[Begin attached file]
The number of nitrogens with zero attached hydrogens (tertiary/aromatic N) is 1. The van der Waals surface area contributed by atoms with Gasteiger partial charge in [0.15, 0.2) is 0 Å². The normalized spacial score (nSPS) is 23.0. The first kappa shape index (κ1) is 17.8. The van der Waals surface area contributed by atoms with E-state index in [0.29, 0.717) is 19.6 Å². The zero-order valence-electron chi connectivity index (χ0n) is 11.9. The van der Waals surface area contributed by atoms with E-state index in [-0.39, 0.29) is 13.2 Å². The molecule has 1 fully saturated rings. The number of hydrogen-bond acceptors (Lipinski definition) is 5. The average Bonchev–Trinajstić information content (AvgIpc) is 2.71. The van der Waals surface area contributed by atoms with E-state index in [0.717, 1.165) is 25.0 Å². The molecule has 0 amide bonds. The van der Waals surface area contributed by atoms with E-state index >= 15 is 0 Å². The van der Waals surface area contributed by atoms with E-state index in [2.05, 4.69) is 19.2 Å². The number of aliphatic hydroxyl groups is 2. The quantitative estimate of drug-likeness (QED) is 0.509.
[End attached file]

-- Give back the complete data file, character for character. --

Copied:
The number of nitrogens with zero attached hydrogens (tertiary/aromatic N) is 1. The van der Waals surface area contributed by atoms with Gasteiger partial charge in [0.15, 0.2) is 0 Å². The normalized spacial score (nSPS) is 23.0. The first kappa shape index (κ1) is 17.8. The van der Waals surface area contributed by atoms with E-state index in [0.29, 0.717) is 19.6 Å². The zero-order valence-electron chi connectivity index (χ0n) is 11.9. The van der Waals surface area contributed by atoms with E-state index in [-0.39, 0.29) is 13.2 Å². The molecule has 1 fully saturated rings. The number of hydrogen-bond acceptors (Lipinski definition) is 5. The average Bonchev–Trinajstić information content (AvgIpc) is 2.71. The van der Waals surface area contributed by atoms with E-state index in [0.717, 1.165) is 25.0 Å². The molecule has 0 amide bonds. The van der Waals surface area contributed by atoms with E-state index >= 15 is 0 Å². The van der Waals surface area contributed by atoms with E-state index in [2.05, 4.69) is 19.2 Å². The number of aliphatic hydroxyl groups is 2. The quantitative estimate of drug-likeness (QED) is 0.509.